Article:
Working with wire: expressive 3D lines

Hey all. I have a lot to catch up on this blog of mine! I’ve been working very hard this fall, as usual, teaching at Visarts and VMFA, all the while keeping at my full-time graduate work at VCU in the art ed department. O and I’ve also been waiting some tables here and there. Whew.

I finally got a decent digital camera to properly document student work! That is the most exciting thing turning 26 has gotten me. I was able to snap some photos of the work my kids have been doing at the Boys and Girls Club of Metro Richmond. My lovely assistant Elaina and I (also VCU Art Ed grad student) helped our childrens make 3D sculptures with wire and wood. The project was inspired by Giacometti, a Swiss Surrealist/Expressionist who made wirey figures out of bronze. The kids were asked to create expressive self portraits, manipulating the wire, and then adding collaged elements (tissue paper, magazine clippings, pipe cleaners paint). Some of the kids were as young as 8, and found the wire challenging to construct with. However, we pushed through and look how they came out! The work will be shown at the Art After School Expo at Visarts on December 3!

 

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Expressive self portrait in wire

Expressive self portrait in wire

made by 9 year old at Boys and Girls Club of Metro Richmond

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Expressive self portrait in wire

Expressive self portrait in wire

made by 13 year old at Boys and Girls Club of Metro Richmond

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Expressive self portrait in wire

Expressive self portrait in wire

made by 8 year old at Boys and Girls Club of Metro Richmond

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Expressive self portrait in wire

Expressive self portrait in wire

made by 8 year old at the Boys and Girls Club of Metro Richmond

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Alberto Giacometti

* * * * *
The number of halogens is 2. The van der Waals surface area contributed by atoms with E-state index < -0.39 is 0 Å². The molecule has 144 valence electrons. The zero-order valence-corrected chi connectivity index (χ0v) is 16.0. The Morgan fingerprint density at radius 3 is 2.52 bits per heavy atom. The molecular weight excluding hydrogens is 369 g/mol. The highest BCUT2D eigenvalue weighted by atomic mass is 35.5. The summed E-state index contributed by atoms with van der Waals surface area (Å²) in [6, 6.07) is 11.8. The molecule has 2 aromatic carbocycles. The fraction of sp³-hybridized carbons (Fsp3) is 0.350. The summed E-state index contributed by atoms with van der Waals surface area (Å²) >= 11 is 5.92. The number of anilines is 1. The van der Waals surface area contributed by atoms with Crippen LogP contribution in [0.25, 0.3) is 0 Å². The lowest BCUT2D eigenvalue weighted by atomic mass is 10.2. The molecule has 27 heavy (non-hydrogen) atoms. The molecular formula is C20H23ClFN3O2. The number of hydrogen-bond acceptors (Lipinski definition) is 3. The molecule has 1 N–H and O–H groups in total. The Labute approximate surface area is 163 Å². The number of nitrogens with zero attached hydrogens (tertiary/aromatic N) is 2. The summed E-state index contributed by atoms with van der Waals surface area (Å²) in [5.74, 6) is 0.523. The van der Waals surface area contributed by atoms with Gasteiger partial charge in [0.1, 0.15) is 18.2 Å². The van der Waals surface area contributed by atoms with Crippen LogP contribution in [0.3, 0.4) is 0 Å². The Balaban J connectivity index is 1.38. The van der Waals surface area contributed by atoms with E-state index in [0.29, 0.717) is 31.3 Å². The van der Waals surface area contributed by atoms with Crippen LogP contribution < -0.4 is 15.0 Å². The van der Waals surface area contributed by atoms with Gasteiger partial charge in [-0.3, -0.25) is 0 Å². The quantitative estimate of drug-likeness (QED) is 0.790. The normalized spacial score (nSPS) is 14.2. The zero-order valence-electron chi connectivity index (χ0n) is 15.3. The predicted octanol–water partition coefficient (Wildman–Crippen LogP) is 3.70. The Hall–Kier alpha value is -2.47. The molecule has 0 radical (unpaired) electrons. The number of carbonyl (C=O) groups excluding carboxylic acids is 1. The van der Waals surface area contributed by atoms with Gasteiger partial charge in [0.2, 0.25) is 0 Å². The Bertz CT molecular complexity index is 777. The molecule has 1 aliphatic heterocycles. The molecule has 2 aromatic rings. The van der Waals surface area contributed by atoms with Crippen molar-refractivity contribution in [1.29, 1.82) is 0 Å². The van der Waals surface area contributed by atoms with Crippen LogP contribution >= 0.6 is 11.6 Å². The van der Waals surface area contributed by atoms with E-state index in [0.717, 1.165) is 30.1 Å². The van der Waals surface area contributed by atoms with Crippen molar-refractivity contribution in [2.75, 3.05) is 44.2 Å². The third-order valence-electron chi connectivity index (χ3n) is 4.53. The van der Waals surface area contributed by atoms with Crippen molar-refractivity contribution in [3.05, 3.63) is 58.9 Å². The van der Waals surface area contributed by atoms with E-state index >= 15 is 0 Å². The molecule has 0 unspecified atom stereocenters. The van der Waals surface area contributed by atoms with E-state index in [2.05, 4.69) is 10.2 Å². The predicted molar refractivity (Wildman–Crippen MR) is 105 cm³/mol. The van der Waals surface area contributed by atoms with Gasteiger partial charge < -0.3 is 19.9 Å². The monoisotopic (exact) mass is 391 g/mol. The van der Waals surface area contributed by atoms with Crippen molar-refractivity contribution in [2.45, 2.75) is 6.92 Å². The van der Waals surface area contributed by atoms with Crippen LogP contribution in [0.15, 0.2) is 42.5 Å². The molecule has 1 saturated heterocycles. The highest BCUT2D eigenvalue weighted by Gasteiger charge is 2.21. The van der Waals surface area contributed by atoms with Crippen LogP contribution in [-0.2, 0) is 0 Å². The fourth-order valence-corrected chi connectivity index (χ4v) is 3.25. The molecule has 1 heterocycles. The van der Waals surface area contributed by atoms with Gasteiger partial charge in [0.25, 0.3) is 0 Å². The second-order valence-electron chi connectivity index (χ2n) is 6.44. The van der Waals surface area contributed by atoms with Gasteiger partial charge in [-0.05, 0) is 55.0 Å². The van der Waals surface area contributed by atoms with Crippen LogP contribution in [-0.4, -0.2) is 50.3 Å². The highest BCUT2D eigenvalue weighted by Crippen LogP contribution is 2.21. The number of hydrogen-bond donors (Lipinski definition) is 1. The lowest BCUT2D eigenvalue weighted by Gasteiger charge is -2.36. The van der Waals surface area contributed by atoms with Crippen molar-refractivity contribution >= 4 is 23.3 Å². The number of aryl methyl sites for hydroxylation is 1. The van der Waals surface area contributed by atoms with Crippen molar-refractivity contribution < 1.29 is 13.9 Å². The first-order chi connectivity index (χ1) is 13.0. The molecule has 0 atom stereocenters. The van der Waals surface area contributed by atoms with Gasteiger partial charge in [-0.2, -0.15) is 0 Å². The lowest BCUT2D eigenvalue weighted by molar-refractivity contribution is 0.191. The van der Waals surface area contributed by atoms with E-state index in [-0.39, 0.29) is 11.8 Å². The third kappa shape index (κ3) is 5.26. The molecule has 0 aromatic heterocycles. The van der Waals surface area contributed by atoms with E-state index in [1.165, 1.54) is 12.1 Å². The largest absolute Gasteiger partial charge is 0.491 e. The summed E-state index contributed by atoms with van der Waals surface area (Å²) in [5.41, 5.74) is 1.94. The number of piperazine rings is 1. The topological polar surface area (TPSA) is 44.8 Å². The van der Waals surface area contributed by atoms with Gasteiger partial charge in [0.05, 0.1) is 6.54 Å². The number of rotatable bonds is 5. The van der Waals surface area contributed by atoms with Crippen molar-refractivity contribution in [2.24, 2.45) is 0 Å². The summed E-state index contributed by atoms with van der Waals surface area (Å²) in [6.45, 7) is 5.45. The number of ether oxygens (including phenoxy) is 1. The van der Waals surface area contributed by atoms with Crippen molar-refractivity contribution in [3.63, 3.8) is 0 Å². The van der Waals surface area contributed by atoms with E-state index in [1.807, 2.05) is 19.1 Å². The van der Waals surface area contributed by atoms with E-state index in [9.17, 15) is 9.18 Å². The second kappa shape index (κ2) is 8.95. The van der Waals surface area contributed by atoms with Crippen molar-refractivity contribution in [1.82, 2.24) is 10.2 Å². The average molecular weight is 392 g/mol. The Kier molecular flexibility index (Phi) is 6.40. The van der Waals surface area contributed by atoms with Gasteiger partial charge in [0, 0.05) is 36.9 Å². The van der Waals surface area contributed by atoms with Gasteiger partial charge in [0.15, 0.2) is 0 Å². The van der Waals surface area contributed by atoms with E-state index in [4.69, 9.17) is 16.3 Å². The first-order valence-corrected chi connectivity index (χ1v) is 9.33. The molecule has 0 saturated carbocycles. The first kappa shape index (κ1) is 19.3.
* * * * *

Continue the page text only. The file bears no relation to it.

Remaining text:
Alberto Giacometti

“Nature Nurtures Creativity”

My summer of teaching has finally come to a close! It was incredibly busy and also tremendously rewarding. I got to work with a wide range of students, ranging in age from 5 to 16. Each week I was challenged with a new class (out of my 9 classes, I only repeated a class once) and a new group of students. This year I really focused on applying my knowledge of constructivist education that I studied so intensely in my first year of grad school. What this means is, I tried to let the students construct their own knowledge, rather than solely teaching a how-to craft. I led art-making experiences which were more open-ended than I had in years past, allowing for the kids to discover new possibilities. I found that this was especially rewarding for the teens, who really appreciated the freedom to express themselves.

The class I was most excited to try out was the one titled, “Nature Nurtures Creativity”. I got the title from the book, Last Child in the Woods by Richard Louv. The class was named after Chapter 7, which makes the case that children learn better and are more creative when they are immersed in nature. In this class, which I taught two different weeks with both 9-12 year olds and 5-9 year olds – students used natural materials combined with conventional art materials to create works of art. In the 9-12 class, we constructed robin’s birdhouses with sticks and plywood, and made looms out of sticks and wove natural material and scrap fabrics. In the 5 to 9 year old class, we did leaf rubbing and printing, and created sun catchers with sticks, tissue paper, and leaves. All of the natural materials were collected by the students around the premises of the Visual Arts Center. I’ve attached some fun photos of student work!